What are the changes that transform a gas Cruze into a diesel model?
Let's start with the engine itself. Chevrolet installs the Italian-designed, German-built "2.0 TD" diesel engine into the Cruze body going down the line at the Lordstown, Ohio assembly plant. Shipped with it are a number of Opel European parts found under hood, such as the hulking battery which looks nearly large enough to power a hybrid.
Starting the Cruze can be done one of 3 ways: Via the switchblade-style key inserted into the steering column (no push-button start is offered), the innovative OnStar Remote Link Mobile App (which also offered a slew of other nifty features such as remote door lock and diagnostic information), or the handy-dandy Remote Start button on the key fob.
The cars instrumentation cluster has 2 new indicators for diesel drivers. There's the "Glow Plug" light that resembles a horizontal spring. In Winter the glow plugs heat the engine cylinders so combustion can occur, and you must wait a few short seconds until the light goes out before starting the car (the Remote Start would wait that amount of time for you). The second indicator looks a little more puzzling, located above the speedo needle's base that combines drops of water, a pool below, and a sideways VW Beetle on stilts - the low "Diesel Exhust Fluid (DEF)" indicator. If the warning light is not enough the Driver Information Centre (DIC) also has a digitial display with the condition of the level of DEF in the tank too. I'll talk about DEF more in a minute.
As you can hear in the video, once started Cruze has that familiar muted diesel clatter at idle. Others may disagree but It's a sound I really quite like, a bit of music to my ears, adding that extra bit of 'character' to the car. As I mentioned earlier the interior is pretty quiet, so with the windows up it's less noticeable and at speed the engine barely makes itself known.
Anyone who's owned an older diesel vehicle knows that heating the cabin in freezing Winter temperatures is an exercise in futility, matched only by the fortitude (or lack of nerve endings) it takes to drive with gloves and hat on, breath visible in the air, looking through a tiny hole in the scraped windshield (which won't defrost because the heat out of the vents isn't warm enough) until the car is driven far enough to warm it up in the sake of fuel economy. I know because that's been me, resisting the temptation to use the windshield washer fluid that freezes on contact and praising the heated seats warming my core.
Thankfully diesel cars have come a long way in recent years and Cruze Diesel has a standard auxiliary electric heater so that when the vehicle is started remotely there's a chance it can actually warm the cabin and start to defrost the cabin some.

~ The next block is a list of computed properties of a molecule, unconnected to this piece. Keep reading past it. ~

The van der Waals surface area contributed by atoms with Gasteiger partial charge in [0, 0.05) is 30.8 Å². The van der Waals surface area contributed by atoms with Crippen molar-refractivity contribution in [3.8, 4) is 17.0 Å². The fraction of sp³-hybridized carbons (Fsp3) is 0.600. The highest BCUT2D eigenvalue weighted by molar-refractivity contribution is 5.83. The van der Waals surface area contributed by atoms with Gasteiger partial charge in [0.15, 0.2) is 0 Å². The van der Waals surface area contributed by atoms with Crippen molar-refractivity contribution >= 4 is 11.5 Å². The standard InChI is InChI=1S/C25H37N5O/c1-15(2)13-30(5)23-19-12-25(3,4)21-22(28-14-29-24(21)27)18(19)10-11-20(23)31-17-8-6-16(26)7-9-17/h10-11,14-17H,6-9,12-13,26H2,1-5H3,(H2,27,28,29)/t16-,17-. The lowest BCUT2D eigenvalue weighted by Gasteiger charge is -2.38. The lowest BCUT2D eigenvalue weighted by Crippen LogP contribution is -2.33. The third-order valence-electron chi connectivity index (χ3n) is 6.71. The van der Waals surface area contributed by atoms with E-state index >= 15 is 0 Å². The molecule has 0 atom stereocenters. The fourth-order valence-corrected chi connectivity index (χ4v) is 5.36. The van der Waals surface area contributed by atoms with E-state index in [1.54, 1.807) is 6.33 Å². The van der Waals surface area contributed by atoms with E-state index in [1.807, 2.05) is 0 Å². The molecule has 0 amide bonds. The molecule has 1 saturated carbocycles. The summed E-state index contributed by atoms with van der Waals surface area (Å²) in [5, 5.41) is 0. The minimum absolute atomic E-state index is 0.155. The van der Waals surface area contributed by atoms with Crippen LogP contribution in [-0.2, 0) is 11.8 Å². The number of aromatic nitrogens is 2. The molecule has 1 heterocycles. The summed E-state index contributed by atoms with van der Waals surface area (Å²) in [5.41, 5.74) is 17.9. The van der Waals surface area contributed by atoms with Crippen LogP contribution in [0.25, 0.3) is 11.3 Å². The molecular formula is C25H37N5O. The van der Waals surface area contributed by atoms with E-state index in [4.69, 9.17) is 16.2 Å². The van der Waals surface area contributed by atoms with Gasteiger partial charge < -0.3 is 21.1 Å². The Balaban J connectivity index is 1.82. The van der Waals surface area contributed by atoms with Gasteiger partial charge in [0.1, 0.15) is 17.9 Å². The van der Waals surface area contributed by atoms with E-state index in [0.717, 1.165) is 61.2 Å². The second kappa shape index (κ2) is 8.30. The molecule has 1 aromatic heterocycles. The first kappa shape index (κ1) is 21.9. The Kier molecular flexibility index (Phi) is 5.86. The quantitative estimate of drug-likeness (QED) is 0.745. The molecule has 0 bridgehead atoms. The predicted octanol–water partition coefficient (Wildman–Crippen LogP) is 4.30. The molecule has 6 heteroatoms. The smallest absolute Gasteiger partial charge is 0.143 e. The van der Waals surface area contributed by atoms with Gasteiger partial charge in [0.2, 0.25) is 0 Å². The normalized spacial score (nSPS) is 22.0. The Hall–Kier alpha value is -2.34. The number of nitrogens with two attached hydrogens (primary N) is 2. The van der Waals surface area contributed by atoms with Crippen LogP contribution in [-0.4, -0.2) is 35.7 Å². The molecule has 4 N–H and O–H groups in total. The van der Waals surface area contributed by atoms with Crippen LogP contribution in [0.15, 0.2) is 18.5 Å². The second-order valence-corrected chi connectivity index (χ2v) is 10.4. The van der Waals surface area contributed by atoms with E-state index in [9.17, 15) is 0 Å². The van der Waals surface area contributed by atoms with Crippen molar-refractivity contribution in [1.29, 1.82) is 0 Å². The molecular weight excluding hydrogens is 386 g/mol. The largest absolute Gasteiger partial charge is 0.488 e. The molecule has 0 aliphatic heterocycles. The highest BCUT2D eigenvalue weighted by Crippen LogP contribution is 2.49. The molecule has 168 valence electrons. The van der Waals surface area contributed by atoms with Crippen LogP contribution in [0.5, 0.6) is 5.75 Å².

When it's time to refuel the car the fuel gauge on the instrument cluster reminds you to use "Ultra Low Sulphur Diesel Fuel Only", as does the gas flap and the gas cap itself is green marked "Diesel". If you miss all three - as many unfamiliar with or borrowing the car might do, Chevy may need to resort to what Volkswagen is now doing by creating a contraption that restricts smaller gasoline fuel station nossles from entering the tank. Running a diesel engine on any amount of gasoline is a recipe for catastrophic engine disaster, which isn't covered by warranty. Luckily in my experience finding fuel stations that carry diesel is becoming less and less of a issue, so that concern shouldn't factor into whether to purchase a diesel vehicle or not.
On the plus side Cruze Diesel is rated to run on B20 BioDiesel, should that be available in your area.
The final obvious difference an owner must be aware of between a gasoline and diesel Cruze is the Diesel Exhaust Fluid (DEF) system. DEF is also known as urea, and marketed as AdBlue by European carmakers. It should be noted Volkswagen's Beetle, Golf, and Jetta compact TDI models don't use DEF, and instead rely on a "regenerative" exhaust aftertreatment system that uses some diesel and precious metals to effectively burn-off particulates. The Cruze's DEF tank holds a capacity of about 17.5L and under normal driving conditions should well exceed 16,000 kms before it needs to be refilled, so it's something the dealer would look after when oil changes are completed.
The tank itself is housed under the rear cargo area, taking up residence where the spare tire usually is. To refill the DEF tank, simply lift the floor carpet of the cargo area, unscrew the DEF reservoir, and pour in.
As for other maintenance, the timing belt and tensioner should be serviced every 160,000 kms and the water separation system has a sensor that reports when it's full and requires draining.
All in all, there are some unique diesel-only specifications and instructions owners should be aware of, but nothing overly complicated, worrisome, or excessive.